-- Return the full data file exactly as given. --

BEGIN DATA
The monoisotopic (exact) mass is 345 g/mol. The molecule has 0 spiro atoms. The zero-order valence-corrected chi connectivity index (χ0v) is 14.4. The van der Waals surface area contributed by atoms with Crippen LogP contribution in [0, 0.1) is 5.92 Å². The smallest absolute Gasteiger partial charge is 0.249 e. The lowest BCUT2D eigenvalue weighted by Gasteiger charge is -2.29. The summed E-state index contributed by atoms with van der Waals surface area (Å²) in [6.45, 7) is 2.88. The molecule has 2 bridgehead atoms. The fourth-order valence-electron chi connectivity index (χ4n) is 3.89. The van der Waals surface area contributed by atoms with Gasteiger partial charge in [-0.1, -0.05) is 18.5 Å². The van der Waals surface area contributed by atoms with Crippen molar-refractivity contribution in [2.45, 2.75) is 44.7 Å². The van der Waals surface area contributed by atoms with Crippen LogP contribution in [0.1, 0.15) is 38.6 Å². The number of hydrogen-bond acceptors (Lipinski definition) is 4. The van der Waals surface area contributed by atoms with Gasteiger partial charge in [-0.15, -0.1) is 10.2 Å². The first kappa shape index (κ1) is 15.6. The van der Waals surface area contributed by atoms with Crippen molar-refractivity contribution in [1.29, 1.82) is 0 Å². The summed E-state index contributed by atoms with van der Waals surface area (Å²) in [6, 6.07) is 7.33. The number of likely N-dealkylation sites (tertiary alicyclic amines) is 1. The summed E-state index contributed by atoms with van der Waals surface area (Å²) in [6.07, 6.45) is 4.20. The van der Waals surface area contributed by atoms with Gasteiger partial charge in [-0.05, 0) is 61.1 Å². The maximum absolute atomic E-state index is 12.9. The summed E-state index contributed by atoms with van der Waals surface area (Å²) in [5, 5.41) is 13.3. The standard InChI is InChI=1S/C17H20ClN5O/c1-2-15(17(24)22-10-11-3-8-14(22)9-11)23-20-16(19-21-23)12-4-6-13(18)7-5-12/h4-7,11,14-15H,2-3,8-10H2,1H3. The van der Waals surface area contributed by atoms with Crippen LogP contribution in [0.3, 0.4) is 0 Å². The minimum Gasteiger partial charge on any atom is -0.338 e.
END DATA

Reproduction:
The monoisotopic (exact) mass is 345 g/mol. The molecule has 0 spiro atoms. The zero-order valence-corrected chi connectivity index (χ0v) is 14.4. The van der Waals surface area contributed by atoms with Crippen LogP contribution in [0, 0.1) is 5.92 Å². The smallest absolute Gasteiger partial charge is 0.249 e. The lowest BCUT2D eigenvalue weighted by Gasteiger charge is -2.29. The summed E-state index contributed by atoms with van der Waals surface area (Å²) in [6.45, 7) is 2.88. The molecule has 2 bridgehead atoms. The fourth-order valence-electron chi connectivity index (χ4n) is 3.89. The van der Waals surface area contributed by atoms with Gasteiger partial charge in [-0.1, -0.05) is 18.5 Å². The van der Waals surface area contributed by atoms with Crippen molar-refractivity contribution in [2.45, 2.75) is 44.7 Å². The van der Waals surface area contributed by atoms with Crippen LogP contribution in [0.1, 0.15) is 38.6 Å². The number of hydrogen-bond acceptors (Lipinski definition) is 4. The van der Waals surface area contributed by atoms with Gasteiger partial charge in [-0.15, -0.1) is 10.2 Å². The first kappa shape index (κ1) is 15.6. The van der Waals surface area contributed by atoms with Crippen molar-refractivity contribution in [1.29, 1.82) is 0 Å². The summed E-state index contributed by atoms with van der Waals surface area (Å²) in [6, 6.07) is 7.33. The number of likely N-dealkylation sites (tertiary alicyclic amines) is 1. The summed E-state index contributed by atoms with van der Waals surface area (Å²) in [6.07, 6.45) is 4.20. The van der Waals surface area contributed by atoms with Gasteiger partial charge in [-0.05, 0) is 61.1 Å². The maximum absolute atomic E-state index is 12.9. The summed E-state index contributed by atoms with van der Waals surface area (Å²) in [5, 5.41) is 13.3. The standard InChI is InChI=1S/C17H20ClN5O/c1-2-15(17(24)22-10-11-3-8-14(22)9-11)23-20-16(19-21-23)12-4-6-13(18)7-5-12/h4-7,11,14-15H,2-3,8-10H2,1H3. The van der Waals surface area contributed by atoms with Crippen LogP contribution in [0.3, 0.4) is 0 Å². The minimum Gasteiger partial charge on any atom is -0.338 e.